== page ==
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Rough Notes & Random Thoughts

It was unintentional, but I’m happy to have taken the summer off from writing my blog for I know some of you feel the same but that’s not the point.
It was a period of simple, personal adventures that allowed me to drift from the obsession to keep up with the trivia of local life, large and small. And once again I learned how good it is to step outside my own little world.
Still what goes on day in and day out can’t be ignored, so here I am back to sifting through the minutiae of life in Mendo Land. Not surprisingly my renewed attention to the daily details of community life leaves me either bored or confused, irritated and in a few cases downright angry. A few bright spots, of course. But too few of them.
There’s my “who cares” list, the longest of them all.
For example, I can handle seeing our old friend Darryl Cherney’s mug on the front page of the Chronicle. Darryl has practiced self promotion for 25 years or more, and few can match his relentless approach. This time around Darryl was castigating the FBI for wanting to dump evidence in the still unsolved 1990 Judi Bari car bombing. Darryl said it should be turned over to he and other concerned citizens so tests can be done in hopes of finding the bomber. Okay, but frankly the DNA-based evidence that matters is already in public hands. What we’re still missing folks is cooperation from a band of people who most likely could help solve the crime if they stepped forward and submitted a swab of their own saliva. Enough said.
No it’s not Darryl, nor even the antics of a cast of local political characters with nary a fresh face in the crowd who get under my skin. (Can you believe former Rep. Dan Hamburg is running for county supervisor again, or for that matter my 1970s less-is-more hero Jerry Brown trying to return as governor?)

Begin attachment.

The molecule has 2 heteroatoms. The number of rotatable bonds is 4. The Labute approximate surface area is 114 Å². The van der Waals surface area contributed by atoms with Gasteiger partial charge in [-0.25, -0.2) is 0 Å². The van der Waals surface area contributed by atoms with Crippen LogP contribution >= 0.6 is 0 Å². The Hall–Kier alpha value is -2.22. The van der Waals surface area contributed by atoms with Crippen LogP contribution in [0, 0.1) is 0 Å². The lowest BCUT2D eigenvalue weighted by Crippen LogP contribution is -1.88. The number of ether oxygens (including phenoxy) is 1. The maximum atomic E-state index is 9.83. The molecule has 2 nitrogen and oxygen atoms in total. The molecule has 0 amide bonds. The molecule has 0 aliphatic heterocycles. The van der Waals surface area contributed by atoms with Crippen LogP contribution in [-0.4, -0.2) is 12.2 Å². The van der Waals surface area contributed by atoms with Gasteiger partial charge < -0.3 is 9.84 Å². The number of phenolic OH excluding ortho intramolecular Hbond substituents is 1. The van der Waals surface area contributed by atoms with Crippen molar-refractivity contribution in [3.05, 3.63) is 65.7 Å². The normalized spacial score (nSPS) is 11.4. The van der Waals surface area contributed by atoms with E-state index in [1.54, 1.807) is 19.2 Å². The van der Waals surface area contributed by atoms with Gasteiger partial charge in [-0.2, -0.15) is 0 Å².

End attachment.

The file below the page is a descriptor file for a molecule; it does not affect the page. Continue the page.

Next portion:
Neither is it the endless debate over marijuana, an illicit cash crop that’s brought new wealth but a host of serious problems to Mendocino and other pot-growing meccas. At first I too thought legalizing dope to take the big profits and crime out of a violence-prone underground industry would be a step forward, but now I’m not so sure. Local growers would probably be hit hard in the pocket book by a market collapse if marijuana were legalized, but yet the “corporate” growers – I’m talking hardcore drug peddlers - who cater to users in states where pot is still illegal might not feel the pain at all. It could be business as usual because local law enforcement still won’t have the resources to police them.
So what’s bugging me?
Two development-related issues, folks. Big developments that could reshape the way we live, especially in the Ukiah Valley.
We’ve got the city of Ukiah swooning over the prospects of Costco coming to town, and an anticipated $1 million a year in new sales tax revenue. No matter that Costco could deliver the final blow to a charming downtown area already reeling from the effects of big box development in the valley. You want to shop at Costco? Spend the $20 for gas and drive to Santa Rosa. We don’t need one here.
A related issue is the state proposal to build a new $120 million courthouse. Little doubt one is needed. The current monstrosity of a building in downtown was ill-conceived in the 1950s, and nothing has changed since its construction.
Still the courthouse is a major downtown employer, and the comings and goings of hundreds of people daily is a boon to local businesses. Try getting a table at Schat’s at lunchtime, for example.
Yet the public seems apathetic about where to build. There’s been talk about a new site around the recently renovated Ukiah Railroad Depot, or a site on the north side of Perkins Street which is largely publicly owned.
The closer to downtown the better is my thought. But then I learned that a site in the so-called Brush Creek Triangle at the eastern edge of town along the Highway 101 freeway is still being bandied about. Damn, haven’t we learned anything from the hodgepodge of development statewide over the last 50 years?
On these two issues, please get involved. The outcomes will define how we live in this county for decades to come.

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